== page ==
Tuesday, August 21, 2007

HD Photo: Not Too Shabby

You know that we here at fnord have a thing for file formats. Don't ask why, we just do.

Well, there's a new format coming down the pipe, and it's HD Photo. It looks like the format to rule them all, so of course it must come from Microsoft. And that's why it pains me to say this: HD Photo actually looks really great. You can try it right now by getting their free Photoshop plug-in.

There are very few other formats that you really need to keep around if HD Photo can do all it says it can. It has all the important features of JPEG 2000 (see our j2k plug-in), but without the high CPU overhead that's preventing JP2 from appearing inside a camera or a whole lot of of other places. And yet the compression appears just as good as JPEG 2000, all while adding one very important feature—floating point pixel support. In very un-Microsoft fashion, they're providing free source code so it can be implemented on non-Windows platforms and even trying to make it an official JPEG standard called JPEG XR. (I'm sure the name's similarity to "OpenEXR" is purely coincidental.)

HD Photo also has one other benefit JPEG 2000 never had: the world's most pushy software company pushing on its behalf. HD Photo will be in your computer at some point (it already is if you're running Vista), the only question is: will you use it? Eventually, you probably will.

Not that HD Photo does everything. The product manager (interviewed here) sees HD Photo as replacing RAW, but that's one format I don't see it usurping. The whole point of RAW is to let users make decisions themselves that are normally made by the camera, and for that you need the raw CCD data. But he's right that HD Photo will replace Raw for people who are using it only because they don't want to lose bits when their camera converts to TIFF or JPEG, and are otherwise just sticking with the camera's decisions. If a camera saves floating point HD Photo files, clipping, color gamut, and bit depth issues will be of no concern (although using up space on the memory card will). That's all assuming Microsoft convinces camera makers to adopt it, of course.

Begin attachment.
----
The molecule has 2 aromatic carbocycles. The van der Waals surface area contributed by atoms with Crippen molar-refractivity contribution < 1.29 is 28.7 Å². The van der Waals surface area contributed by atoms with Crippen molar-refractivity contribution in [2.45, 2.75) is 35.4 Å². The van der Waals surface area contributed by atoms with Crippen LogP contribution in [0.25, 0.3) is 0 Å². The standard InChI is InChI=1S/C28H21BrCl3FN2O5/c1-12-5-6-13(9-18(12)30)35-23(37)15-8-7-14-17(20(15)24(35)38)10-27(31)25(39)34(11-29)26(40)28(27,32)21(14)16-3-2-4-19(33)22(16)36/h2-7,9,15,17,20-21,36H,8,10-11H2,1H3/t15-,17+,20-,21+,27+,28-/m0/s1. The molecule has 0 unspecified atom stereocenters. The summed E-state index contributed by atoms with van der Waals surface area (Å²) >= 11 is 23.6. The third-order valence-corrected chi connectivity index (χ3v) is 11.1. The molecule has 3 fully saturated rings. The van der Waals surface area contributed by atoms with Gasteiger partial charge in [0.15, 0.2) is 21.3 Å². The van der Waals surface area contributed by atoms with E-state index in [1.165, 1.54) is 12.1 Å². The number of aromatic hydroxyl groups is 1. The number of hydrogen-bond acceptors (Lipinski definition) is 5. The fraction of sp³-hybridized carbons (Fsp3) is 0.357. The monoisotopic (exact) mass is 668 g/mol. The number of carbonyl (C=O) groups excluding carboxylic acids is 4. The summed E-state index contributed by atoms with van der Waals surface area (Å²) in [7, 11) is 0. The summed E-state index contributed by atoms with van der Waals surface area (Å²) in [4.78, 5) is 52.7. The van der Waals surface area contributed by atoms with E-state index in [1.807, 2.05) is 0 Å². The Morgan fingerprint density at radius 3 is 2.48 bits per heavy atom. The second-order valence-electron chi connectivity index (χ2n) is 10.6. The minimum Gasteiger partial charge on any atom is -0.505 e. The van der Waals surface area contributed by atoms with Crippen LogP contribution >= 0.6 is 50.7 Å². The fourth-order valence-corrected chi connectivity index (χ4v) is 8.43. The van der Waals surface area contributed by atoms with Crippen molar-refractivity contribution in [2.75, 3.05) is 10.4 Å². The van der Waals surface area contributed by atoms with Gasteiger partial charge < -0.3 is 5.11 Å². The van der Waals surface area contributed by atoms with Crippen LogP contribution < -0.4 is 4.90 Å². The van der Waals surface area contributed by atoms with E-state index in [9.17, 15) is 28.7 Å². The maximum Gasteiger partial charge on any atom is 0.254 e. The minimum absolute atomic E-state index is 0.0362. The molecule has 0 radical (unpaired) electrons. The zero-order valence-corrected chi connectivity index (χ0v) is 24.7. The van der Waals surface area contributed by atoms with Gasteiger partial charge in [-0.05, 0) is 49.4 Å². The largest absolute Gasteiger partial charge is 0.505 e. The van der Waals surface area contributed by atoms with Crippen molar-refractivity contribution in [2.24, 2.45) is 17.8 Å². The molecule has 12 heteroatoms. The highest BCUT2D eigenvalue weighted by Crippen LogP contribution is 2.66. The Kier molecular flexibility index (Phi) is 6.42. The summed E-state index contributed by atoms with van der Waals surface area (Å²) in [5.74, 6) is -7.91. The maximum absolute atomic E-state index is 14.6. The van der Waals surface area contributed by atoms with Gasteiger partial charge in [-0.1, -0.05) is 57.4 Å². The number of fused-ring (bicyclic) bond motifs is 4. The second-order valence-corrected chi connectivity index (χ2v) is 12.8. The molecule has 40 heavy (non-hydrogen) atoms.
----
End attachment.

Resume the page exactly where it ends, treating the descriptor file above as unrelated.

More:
OpenEXR is somewhat safe from HD Photo, although one big feature that HD Photo includes is variable lossy compression in floating point that you can tune with a slider. Compare to B44 compression in EXR, which is also lossy, but not adjustable. I really wish OpenEXR had this.

OpenEXR will probably stay the preferred format of high-end production because it supports a few key features that HD Photo left out, such as unlimited image channels of varying data types. (For some reason HD Photo will only support 8 channels, which would only amount to 2 layers in an EXR.) Also, having ILM behind OpenEXR and a community of industry professionals contributing ensures that the format will continue to keep pace with real production needs, which MS could never promise. But like DPX before it, OpenEXR may one day be familiar only to the pros and just a funny name to casual HDR users.

Incidentally, with all that free source code from Microsoft, you might think that OpenEXR could just add HD Photo as a new compression type. Wrong! Microsoft has cleverly worded their license to say that the public HD Photo code can't be used to do anything except support the HD Photo format. While what you do in the privacy of your own home is up to you, ILM could never get away with copying those (patented) algorithms into the OpenEXR code base. (BTW, ILM does not have this restriction on the OpenEXR code—they let you use it for anything you want.)

So HD Photo sounds really great. It's nice to finally see something coming out of Microsoft Research besides Siggraph papers. And yet there's the rub—do you really want to switch over to a format based on Microsoft-controlled patents? They say they won't be enforced, but do you trust them? I know Bob Cringely never would.

1 comment:

Alex said...

Thanks for the heads-up, Brendan. That one seems to have gotten under most people's guard.